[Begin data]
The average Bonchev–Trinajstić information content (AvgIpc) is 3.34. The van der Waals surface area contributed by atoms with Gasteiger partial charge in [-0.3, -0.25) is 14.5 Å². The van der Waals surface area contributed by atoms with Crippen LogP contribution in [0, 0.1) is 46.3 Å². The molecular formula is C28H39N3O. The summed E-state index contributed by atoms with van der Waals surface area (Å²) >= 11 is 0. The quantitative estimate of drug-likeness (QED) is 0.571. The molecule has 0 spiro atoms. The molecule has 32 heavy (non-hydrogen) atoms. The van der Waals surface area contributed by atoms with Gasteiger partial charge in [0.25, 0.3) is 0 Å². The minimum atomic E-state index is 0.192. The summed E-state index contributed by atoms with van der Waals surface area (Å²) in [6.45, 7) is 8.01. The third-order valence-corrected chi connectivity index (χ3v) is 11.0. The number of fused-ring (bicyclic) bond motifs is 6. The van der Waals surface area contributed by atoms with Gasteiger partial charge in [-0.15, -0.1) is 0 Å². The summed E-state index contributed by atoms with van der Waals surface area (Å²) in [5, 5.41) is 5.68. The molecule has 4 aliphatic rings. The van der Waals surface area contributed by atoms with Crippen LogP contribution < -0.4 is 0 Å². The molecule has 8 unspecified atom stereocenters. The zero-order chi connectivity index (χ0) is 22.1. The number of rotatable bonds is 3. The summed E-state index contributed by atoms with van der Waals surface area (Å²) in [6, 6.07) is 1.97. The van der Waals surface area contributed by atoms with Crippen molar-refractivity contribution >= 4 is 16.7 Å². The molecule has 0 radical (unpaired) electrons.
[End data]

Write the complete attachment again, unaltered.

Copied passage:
The average Bonchev–Trinajstić information content (AvgIpc) is 3.34. The van der Waals surface area contributed by atoms with Gasteiger partial charge in [-0.3, -0.25) is 14.5 Å². The van der Waals surface area contributed by atoms with Crippen LogP contribution in [0, 0.1) is 46.3 Å². The molecular formula is C28H39N3O. The summed E-state index contributed by atoms with van der Waals surface area (Å²) >= 11 is 0. The quantitative estimate of drug-likeness (QED) is 0.571. The molecule has 0 spiro atoms. The molecule has 32 heavy (non-hydrogen) atoms. The van der Waals surface area contributed by atoms with Gasteiger partial charge in [0.25, 0.3) is 0 Å². The minimum atomic E-state index is 0.192. The summed E-state index contributed by atoms with van der Waals surface area (Å²) in [6.45, 7) is 8.01. The third-order valence-corrected chi connectivity index (χ3v) is 11.0. The number of fused-ring (bicyclic) bond motifs is 6. The van der Waals surface area contributed by atoms with Gasteiger partial charge in [-0.15, -0.1) is 0 Å². The summed E-state index contributed by atoms with van der Waals surface area (Å²) in [5, 5.41) is 5.68. The molecule has 4 aliphatic rings. The van der Waals surface area contributed by atoms with Crippen LogP contribution < -0.4 is 0 Å². The molecule has 8 unspecified atom stereocenters. The zero-order chi connectivity index (χ0) is 22.1. The number of rotatable bonds is 3. The summed E-state index contributed by atoms with van der Waals surface area (Å²) in [6, 6.07) is 1.97. The van der Waals surface area contributed by atoms with Crippen molar-refractivity contribution >= 4 is 16.7 Å². The molecule has 0 radical (unpaired) electrons.